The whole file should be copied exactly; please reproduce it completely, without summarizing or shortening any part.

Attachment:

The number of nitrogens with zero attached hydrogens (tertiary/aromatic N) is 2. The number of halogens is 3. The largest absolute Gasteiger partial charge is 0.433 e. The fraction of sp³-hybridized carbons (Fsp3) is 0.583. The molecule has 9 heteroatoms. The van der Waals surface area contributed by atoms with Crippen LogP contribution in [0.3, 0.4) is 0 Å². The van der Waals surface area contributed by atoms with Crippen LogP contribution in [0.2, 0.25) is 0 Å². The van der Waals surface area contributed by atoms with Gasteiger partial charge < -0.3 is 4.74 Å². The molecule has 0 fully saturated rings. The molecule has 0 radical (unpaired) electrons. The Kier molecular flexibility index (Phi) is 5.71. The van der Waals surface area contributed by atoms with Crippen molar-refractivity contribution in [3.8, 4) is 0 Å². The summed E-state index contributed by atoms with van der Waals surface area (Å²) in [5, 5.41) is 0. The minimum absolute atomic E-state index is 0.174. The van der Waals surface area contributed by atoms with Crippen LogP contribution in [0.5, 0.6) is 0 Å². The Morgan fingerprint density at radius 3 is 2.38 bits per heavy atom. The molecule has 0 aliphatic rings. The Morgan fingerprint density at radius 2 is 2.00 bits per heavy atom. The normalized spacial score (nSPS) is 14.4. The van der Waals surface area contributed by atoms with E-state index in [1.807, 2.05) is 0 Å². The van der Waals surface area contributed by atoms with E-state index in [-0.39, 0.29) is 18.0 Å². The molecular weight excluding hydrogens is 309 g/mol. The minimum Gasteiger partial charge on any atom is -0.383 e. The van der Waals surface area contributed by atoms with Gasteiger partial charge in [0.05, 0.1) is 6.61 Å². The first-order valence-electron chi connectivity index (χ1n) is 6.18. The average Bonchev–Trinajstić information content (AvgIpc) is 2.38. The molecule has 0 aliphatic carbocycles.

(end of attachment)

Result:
The number of nitrogens with zero attached hydrogens (tertiary/aromatic N) is 2. The number of halogens is 3. The largest absolute Gasteiger partial charge is 0.433 e. The fraction of sp³-hybridized carbons (Fsp3) is 0.583. The molecule has 9 heteroatoms. The van der Waals surface area contributed by atoms with Crippen LogP contribution in [0.3, 0.4) is 0 Å². The van der Waals surface area contributed by atoms with Crippen LogP contribution in [0.2, 0.25) is 0 Å². The van der Waals surface area contributed by atoms with Gasteiger partial charge < -0.3 is 4.74 Å². The molecule has 0 fully saturated rings. The molecule has 0 radical (unpaired) electrons. The Kier molecular flexibility index (Phi) is 5.71. The van der Waals surface area contributed by atoms with Crippen molar-refractivity contribution in [3.8, 4) is 0 Å². The summed E-state index contributed by atoms with van der Waals surface area (Å²) in [5, 5.41) is 0. The minimum absolute atomic E-state index is 0.174. The van der Waals surface area contributed by atoms with Crippen LogP contribution in [0.5, 0.6) is 0 Å². The Morgan fingerprint density at radius 3 is 2.38 bits per heavy atom. The molecule has 0 aliphatic rings. The Morgan fingerprint density at radius 2 is 2.00 bits per heavy atom. The normalized spacial score (nSPS) is 14.4. The van der Waals surface area contributed by atoms with E-state index in [1.807, 2.05) is 0 Å². The van der Waals surface area contributed by atoms with E-state index in [-0.39, 0.29) is 18.0 Å². The molecular weight excluding hydrogens is 309 g/mol. The minimum Gasteiger partial charge on any atom is -0.383 e. The van der Waals surface area contributed by atoms with Gasteiger partial charge in [0.05, 0.1) is 6.61 Å². The first-order valence-electron chi connectivity index (χ1n) is 6.18. The average Bonchev–Trinajstić information content (AvgIpc) is 2.38. The molecule has 0 aliphatic carbocycles.